HTC HD Mini review

HTC proves that Windows Mobile isn't dead yet

The definitive HTC HD Mini review

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The HD Mini comes equipped with a 1200mAh battery, which is very slightly smaller (capacity wise) than the battery in the HTC Legend.

It's always hard to accurately gauge battery life, because it really depends on what kind of user you are and how much you leave running and activated. That said, we got a good few days out of the HD Mini, with everything switched on and push email active.

That's significantly better than the HTC Desire, which struggles to manage a day and a half, despite having a larger 1400mAh battery.

HTC hd mini

If you require better battery life, it's fairly simple to improve things by limiting what you have switched on. If you don't need Wi-Fi on all the time, only activate it when you do. The same goes for Bluetooth.

You can limit how often the weather updates, or have your email fetched periodically rather than having it pushed. Ultimately though, it will be media playback and web browsing that will do the most damage to battery life on any phone.

HTC hd mini

Google Maps is well integrated and the integrated GPS locks onto your location quickly and accurately. Again, the multi-touch support works well here, and we experienced none of the issues that we saw with the web browser interface.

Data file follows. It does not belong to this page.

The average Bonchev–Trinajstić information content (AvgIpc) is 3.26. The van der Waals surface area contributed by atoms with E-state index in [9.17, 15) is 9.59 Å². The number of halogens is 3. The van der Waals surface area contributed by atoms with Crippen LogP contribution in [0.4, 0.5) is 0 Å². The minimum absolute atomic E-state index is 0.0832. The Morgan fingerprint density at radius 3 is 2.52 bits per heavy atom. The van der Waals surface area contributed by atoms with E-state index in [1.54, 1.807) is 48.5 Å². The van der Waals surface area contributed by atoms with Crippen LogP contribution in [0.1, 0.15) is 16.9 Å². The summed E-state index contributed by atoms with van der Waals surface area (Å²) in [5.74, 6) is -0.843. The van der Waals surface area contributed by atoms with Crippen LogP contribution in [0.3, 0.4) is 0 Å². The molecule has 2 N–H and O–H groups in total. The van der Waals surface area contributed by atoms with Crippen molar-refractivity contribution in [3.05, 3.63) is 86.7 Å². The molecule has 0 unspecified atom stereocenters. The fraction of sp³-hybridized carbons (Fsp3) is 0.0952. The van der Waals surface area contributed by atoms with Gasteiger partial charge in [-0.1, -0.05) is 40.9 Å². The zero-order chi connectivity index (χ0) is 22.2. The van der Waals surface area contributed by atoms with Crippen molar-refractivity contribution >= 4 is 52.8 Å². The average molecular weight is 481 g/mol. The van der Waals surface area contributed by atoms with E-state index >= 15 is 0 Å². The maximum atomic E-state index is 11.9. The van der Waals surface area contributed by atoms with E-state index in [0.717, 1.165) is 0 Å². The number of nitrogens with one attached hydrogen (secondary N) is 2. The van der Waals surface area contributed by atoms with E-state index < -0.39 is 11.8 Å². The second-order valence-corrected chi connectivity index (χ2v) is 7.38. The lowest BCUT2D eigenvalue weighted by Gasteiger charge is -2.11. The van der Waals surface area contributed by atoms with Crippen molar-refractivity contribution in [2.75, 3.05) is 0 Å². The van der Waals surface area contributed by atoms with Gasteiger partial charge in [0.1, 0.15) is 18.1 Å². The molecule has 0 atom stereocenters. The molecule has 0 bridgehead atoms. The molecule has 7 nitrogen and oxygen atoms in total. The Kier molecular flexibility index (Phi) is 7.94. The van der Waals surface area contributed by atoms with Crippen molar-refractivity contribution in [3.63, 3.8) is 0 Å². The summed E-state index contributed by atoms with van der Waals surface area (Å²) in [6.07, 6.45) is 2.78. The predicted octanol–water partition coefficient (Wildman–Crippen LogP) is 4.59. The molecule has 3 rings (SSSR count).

Zooming in and out of maps is smooth and responsive, while Street View works, but only in a portrait orientation.

HTC hd mini

ALK CoPilot Live 8 also comes pre-installed, but before you get too excited, you only get a 15-day free trial. That said, CoPilot is a very good turn-by-turn navigation system for Windows Mobile, so you may well find that you like it when you do give it a go.

If that's the case you can simply purchase an activation code and carry on using it.

HTC hd mini

Being a Windows Mobile phone, productivity is high on the agenda, which means that you get the full Microsoft Office Mobile suite thrown in.

So not only can you view Word, Excel and PowerPoint documents, but you can create and edit them too. This can be particularly useful when someone sends you an attached document in an email and you want to edit it before you get back home or to the office.

It also gives you the option of giving a PowerPoint presentation without the need for a computer at all. OK, so these benefits are aimed more at the corporate user, but that's where Windows Mobile's roots lie.